Today’s mortgage and refinance rates
Average mortgage rates rose appreciably yesterday. That was unexpected. So read on to discover what happened.
Next week brings a potentially pivotal event for mortgage rates. But nobody can be sure how that will turn out. So I’ll say that mortgage rates next week are unpredictable. Sorry for the (rare) cop-out. But even educated guesses are irresponsible in the current circumstances.
Current mortgage and refinance rates
|Conventional 30 year fixed||3.048%||3.063%||+0.04%|
|Conventional 15 year fixed||2.39%||2.415%||+0.03%|
|Conventional 20 year fixed||2.898%||2.931%||+0.06%|
|Conventional 10 year fixed||2.319%||2.376%||+0.05%|
|30 year fixed FHA||2.993%||3.75%||+0.01%|
|15 year fixed FHA||2.439%||3.082%||+0.05%|
|5/1 ARM FHA||2.16%||2.971%||Unchanged|
|30 year fixed VA||2.846%||3.036%||+0.03%|
|15 year fixed VA||2.653%||3.002%||+0.04%|
|5/1 ARM VA||2.421%||2.272%||Unchanged|
|Rates are provided by our partner network, and may not reflect the market. Your rate might be different. Click here for a personalized rate quote. See our rate assumptions here.|
COVID-19 mortgage updates: Mortgage lenders are changing rates and rules due to COVID-19. To see the latest on how coronavirus could impact your home loan, click here.
Should you lock a mortgage rate today?
I’d lock my mortgage rate if I were you. But watch out for temporarily lower rates, which just might arrive next Monday morning.
Next Wednesday’s big event (see below for details) could go either way. And it’s possible these rates will fall on Wednesday or after. But it’s also possible that they’ll rise significantly.
If I had to bet, I’d put a few bucks on their falling. But we’re talking about your next mortgage rate here. And those stakes would be too high for me. Of course, you may be a braver gambler than I am. And only you can decide on the level of risk with which you’re comfortable.
I’m today changing my personal recommendations to reflect next week’s risk. But I may change them back on Thursday if things work out well for rates:
- LOCK if closing in 7 days
- LOCK if closing in 15 days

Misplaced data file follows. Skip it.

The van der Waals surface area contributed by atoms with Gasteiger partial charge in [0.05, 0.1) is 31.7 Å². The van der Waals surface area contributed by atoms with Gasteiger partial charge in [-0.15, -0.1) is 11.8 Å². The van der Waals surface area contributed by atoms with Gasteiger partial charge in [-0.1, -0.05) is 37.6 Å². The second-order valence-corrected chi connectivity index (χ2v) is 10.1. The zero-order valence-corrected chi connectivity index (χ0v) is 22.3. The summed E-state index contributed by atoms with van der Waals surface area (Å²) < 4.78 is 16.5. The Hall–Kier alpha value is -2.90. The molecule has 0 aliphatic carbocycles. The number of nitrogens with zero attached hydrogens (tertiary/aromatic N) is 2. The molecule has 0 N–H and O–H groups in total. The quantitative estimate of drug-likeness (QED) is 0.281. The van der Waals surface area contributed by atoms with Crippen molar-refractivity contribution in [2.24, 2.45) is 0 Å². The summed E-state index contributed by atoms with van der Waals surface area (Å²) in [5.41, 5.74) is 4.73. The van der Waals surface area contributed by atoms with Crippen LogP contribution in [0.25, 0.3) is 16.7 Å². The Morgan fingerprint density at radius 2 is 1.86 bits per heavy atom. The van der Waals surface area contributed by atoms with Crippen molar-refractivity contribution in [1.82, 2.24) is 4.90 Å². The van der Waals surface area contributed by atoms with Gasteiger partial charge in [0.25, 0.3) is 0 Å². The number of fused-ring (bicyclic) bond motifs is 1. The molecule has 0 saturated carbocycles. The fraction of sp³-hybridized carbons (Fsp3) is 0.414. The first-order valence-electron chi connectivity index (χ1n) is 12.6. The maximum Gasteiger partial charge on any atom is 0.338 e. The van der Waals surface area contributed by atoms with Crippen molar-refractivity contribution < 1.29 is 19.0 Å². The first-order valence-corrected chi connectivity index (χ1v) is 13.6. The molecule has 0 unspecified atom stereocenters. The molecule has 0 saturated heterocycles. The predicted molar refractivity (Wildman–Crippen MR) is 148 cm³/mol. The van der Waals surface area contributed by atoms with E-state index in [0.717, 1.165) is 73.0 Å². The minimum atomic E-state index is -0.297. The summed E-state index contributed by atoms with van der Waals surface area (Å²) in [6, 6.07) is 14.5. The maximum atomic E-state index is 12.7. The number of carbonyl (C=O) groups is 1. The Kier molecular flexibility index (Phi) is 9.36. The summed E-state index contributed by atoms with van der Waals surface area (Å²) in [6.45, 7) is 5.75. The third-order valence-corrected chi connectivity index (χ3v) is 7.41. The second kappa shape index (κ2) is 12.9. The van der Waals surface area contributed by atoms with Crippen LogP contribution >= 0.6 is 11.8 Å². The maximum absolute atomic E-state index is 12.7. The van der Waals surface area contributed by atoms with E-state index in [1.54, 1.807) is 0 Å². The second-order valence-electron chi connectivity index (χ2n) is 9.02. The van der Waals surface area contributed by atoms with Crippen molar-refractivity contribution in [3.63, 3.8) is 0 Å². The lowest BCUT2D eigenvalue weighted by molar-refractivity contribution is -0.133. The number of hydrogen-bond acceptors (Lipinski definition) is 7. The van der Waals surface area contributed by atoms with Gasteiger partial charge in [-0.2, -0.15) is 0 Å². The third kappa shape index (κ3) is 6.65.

- LOCK if closing in 30 days
- LOCK if closing in 45 days
- LOCK if closing in 60 days
However, with so much uncertainty at the moment, your instincts could easily turn out to be as good as mine — or better. So be guided by your gut and your personal tolerance for risk.
What’s moving current mortgage rates
Average rates for 30-year, fixed-rate mortgages jumped 7 basis points (a basis point is one-hundredth of 1%) yesterday and 3 basis points on Thursday, according to Mortgage News Daily’s (MND’s) data. And that saw those rates jump from 2.93% on Wednesday evening to 3.03% yesterday evening.
Now, in normal times, 10 basis points over two business days wouldn’t count as a shockingly large rise. But we’ve grown used to dormant mortgage rates in recent months. And it certainly shocked me. So we’ll discuss what caused it next.
Reason for the rise: Next week’s big event
The market commentaries that I’ve read suggest that those rises are a result of investors positioning themselves ahead of next Wednesday’s (Sept. 22) Federal Reserve news conference. I’ve been flagging up that date as a risk to mortgage rates for several weeks.
Because it’s possible that the Fed will announce at its news conference that day that it’s slowing and later stopping (“tapering”) some of its easy-money policies, which include keeping mortgage rates artificially low. And the last time it made such an announcement concerning a similar program, back in 2013, mortgage rates shot higher.
And yet I reckon that the announcement is more likely to be made on November 3 or December 15, which are the dates of the two remaining scheduled Fed news conferences this year.
Why? Because, in spite of loud voices within the Fed advocating an early date for tapering, cooler heads have so far prevailed. And I don’t yet see enough economic evidence of better employment figures or lower inflation rates for the hotheads to sway the majority.
And yet …
Of course, everyone (including me) assumes that the sorts of big-hitting investors who can move markets are much cleverer than I am. And Thursday’s and yesterday’s mortgage rate rises suggest they think the Fed might act next Wednesday. Maybe they have some inside information — or, more likely, are hearing some rumors.
Either way, today’s rates are the current reality. And we’ll know on Wednesday whether or not they’re justified.